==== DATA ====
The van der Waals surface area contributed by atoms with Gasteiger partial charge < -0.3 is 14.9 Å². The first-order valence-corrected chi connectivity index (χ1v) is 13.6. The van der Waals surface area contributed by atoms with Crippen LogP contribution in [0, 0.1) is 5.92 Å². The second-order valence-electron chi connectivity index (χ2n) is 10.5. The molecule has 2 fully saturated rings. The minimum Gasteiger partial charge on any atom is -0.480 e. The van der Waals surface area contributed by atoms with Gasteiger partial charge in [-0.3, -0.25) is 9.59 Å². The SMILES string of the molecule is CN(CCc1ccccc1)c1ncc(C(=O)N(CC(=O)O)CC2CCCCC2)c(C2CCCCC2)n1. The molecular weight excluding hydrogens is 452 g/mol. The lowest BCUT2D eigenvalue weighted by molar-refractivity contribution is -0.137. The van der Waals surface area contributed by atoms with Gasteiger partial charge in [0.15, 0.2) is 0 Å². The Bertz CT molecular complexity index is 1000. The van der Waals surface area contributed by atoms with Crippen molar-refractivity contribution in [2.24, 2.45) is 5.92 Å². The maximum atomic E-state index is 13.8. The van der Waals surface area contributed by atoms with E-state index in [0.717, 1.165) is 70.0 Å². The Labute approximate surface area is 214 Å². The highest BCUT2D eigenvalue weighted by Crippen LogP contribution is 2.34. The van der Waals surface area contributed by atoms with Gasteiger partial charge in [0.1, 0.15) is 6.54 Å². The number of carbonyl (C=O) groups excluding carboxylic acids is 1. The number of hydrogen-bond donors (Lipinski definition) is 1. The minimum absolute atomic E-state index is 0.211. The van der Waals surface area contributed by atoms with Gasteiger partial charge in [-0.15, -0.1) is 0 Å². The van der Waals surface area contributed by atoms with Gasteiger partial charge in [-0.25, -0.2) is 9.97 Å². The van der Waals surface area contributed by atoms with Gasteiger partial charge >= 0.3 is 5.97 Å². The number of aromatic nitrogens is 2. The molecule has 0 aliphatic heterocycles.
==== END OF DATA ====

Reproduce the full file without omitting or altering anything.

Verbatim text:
The van der Waals surface area contributed by atoms with Gasteiger partial charge < -0.3 is 14.9 Å². The first-order valence-corrected chi connectivity index (χ1v) is 13.6. The van der Waals surface area contributed by atoms with Crippen LogP contribution in [0, 0.1) is 5.92 Å². The second-order valence-electron chi connectivity index (χ2n) is 10.5. The molecule has 2 fully saturated rings. The minimum Gasteiger partial charge on any atom is -0.480 e. The van der Waals surface area contributed by atoms with Gasteiger partial charge in [-0.3, -0.25) is 9.59 Å². The SMILES string of the molecule is CN(CCc1ccccc1)c1ncc(C(=O)N(CC(=O)O)CC2CCCCC2)c(C2CCCCC2)n1. The molecular weight excluding hydrogens is 452 g/mol. The lowest BCUT2D eigenvalue weighted by molar-refractivity contribution is -0.137. The van der Waals surface area contributed by atoms with Gasteiger partial charge in [0.15, 0.2) is 0 Å². The Bertz CT molecular complexity index is 1000. The van der Waals surface area contributed by atoms with Crippen molar-refractivity contribution in [2.24, 2.45) is 5.92 Å². The maximum atomic E-state index is 13.8. The van der Waals surface area contributed by atoms with E-state index in [0.717, 1.165) is 70.0 Å². The Labute approximate surface area is 214 Å². The highest BCUT2D eigenvalue weighted by Crippen LogP contribution is 2.34. The van der Waals surface area contributed by atoms with Gasteiger partial charge in [0.1, 0.15) is 6.54 Å². The number of carbonyl (C=O) groups excluding carboxylic acids is 1. The number of hydrogen-bond donors (Lipinski definition) is 1. The minimum absolute atomic E-state index is 0.211. The van der Waals surface area contributed by atoms with Gasteiger partial charge in [-0.15, -0.1) is 0 Å². The van der Waals surface area contributed by atoms with Gasteiger partial charge in [-0.25, -0.2) is 9.97 Å². The van der Waals surface area contributed by atoms with Gasteiger partial charge >= 0.3 is 5.97 Å². The number of aromatic nitrogens is 2. The molecule has 0 aliphatic heterocycles.